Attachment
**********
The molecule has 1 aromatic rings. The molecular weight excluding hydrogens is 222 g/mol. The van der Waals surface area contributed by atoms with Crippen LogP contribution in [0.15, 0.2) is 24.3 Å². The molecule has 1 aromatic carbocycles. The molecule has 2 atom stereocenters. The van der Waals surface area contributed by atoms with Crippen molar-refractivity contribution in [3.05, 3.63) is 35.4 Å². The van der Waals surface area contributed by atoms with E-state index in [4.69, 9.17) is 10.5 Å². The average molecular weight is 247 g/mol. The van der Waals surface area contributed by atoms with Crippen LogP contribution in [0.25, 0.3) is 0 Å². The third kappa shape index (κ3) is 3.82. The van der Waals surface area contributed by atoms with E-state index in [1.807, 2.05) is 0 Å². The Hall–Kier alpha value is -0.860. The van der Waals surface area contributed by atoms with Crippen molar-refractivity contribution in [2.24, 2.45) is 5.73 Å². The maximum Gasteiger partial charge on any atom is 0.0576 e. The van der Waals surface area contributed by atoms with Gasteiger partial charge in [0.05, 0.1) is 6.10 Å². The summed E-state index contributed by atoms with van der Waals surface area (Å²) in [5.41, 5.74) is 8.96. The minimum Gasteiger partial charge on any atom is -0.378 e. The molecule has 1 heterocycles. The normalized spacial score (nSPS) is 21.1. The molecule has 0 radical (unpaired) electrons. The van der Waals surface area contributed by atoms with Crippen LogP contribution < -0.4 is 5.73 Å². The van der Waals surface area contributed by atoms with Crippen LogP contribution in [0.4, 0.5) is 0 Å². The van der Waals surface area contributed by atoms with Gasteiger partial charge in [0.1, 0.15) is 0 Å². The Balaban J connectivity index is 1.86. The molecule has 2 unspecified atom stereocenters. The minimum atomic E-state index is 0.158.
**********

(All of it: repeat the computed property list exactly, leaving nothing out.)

The molecule has 1 aromatic rings. The molecular weight excluding hydrogens is 222 g/mol. The van der Waals surface area contributed by atoms with Crippen LogP contribution in [0.15, 0.2) is 24.3 Å². The molecule has 1 aromatic carbocycles. The molecule has 2 atom stereocenters. The van der Waals surface area contributed by atoms with Crippen molar-refractivity contribution in [3.05, 3.63) is 35.4 Å². The van der Waals surface area contributed by atoms with E-state index in [4.69, 9.17) is 10.5 Å². The average molecular weight is 247 g/mol. The van der Waals surface area contributed by atoms with Crippen LogP contribution in [0.25, 0.3) is 0 Å². The third kappa shape index (κ3) is 3.82. The van der Waals surface area contributed by atoms with E-state index in [1.807, 2.05) is 0 Å². The Hall–Kier alpha value is -0.860. The van der Waals surface area contributed by atoms with Crippen molar-refractivity contribution in [2.24, 2.45) is 5.73 Å². The maximum Gasteiger partial charge on any atom is 0.0576 e. The van der Waals surface area contributed by atoms with Gasteiger partial charge in [0.05, 0.1) is 6.10 Å². The summed E-state index contributed by atoms with van der Waals surface area (Å²) in [5.41, 5.74) is 8.96. The minimum Gasteiger partial charge on any atom is -0.378 e. The molecule has 1 heterocycles. The normalized spacial score (nSPS) is 21.1. The molecule has 0 radical (unpaired) electrons. The van der Waals surface area contributed by atoms with Crippen LogP contribution < -0.4 is 5.73 Å². The van der Waals surface area contributed by atoms with Crippen LogP contribution in [0.4, 0.5) is 0 Å². The van der Waals surface area contributed by atoms with Gasteiger partial charge in [0.1, 0.15) is 0 Å². The Balaban J connectivity index is 1.86. The molecule has 2 unspecified atom stereocenters. The minimum atomic E-state index is 0.158.